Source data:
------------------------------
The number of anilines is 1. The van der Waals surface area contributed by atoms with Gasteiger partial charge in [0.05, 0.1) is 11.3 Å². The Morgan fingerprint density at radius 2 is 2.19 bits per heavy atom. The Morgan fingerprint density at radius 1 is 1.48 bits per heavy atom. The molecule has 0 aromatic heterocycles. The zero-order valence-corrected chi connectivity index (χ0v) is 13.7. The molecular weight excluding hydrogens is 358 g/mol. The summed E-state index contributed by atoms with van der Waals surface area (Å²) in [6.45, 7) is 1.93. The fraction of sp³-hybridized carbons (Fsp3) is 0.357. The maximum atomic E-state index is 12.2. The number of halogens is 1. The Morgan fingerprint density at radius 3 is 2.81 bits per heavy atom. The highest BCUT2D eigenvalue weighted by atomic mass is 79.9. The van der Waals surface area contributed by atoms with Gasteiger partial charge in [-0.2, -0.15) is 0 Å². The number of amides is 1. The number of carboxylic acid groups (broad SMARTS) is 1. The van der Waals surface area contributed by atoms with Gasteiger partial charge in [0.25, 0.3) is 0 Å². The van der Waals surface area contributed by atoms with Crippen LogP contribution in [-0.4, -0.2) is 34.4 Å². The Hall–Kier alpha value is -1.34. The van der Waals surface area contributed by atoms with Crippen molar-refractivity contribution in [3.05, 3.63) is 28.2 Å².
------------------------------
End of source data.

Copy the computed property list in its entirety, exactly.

The number of anilines is 1. The van der Waals surface area contributed by atoms with Gasteiger partial charge in [0.05, 0.1) is 11.3 Å². The Morgan fingerprint density at radius 2 is 2.19 bits per heavy atom. The Morgan fingerprint density at radius 1 is 1.48 bits per heavy atom. The molecule has 0 aromatic heterocycles. The zero-order valence-corrected chi connectivity index (χ0v) is 13.7. The molecular weight excluding hydrogens is 358 g/mol. The summed E-state index contributed by atoms with van der Waals surface area (Å²) in [6.45, 7) is 1.93. The fraction of sp³-hybridized carbons (Fsp3) is 0.357. The maximum atomic E-state index is 12.2. The number of halogens is 1. The Morgan fingerprint density at radius 3 is 2.81 bits per heavy atom. The highest BCUT2D eigenvalue weighted by atomic mass is 79.9. The van der Waals surface area contributed by atoms with Gasteiger partial charge in [-0.2, -0.15) is 0 Å². The number of amides is 1. The number of carboxylic acid groups (broad SMARTS) is 1. The van der Waals surface area contributed by atoms with Gasteiger partial charge in [0.25, 0.3) is 0 Å². The van der Waals surface area contributed by atoms with Crippen LogP contribution in [-0.4, -0.2) is 34.4 Å². The Hall–Kier alpha value is -1.34. The van der Waals surface area contributed by atoms with Crippen molar-refractivity contribution in [3.05, 3.63) is 28.2 Å².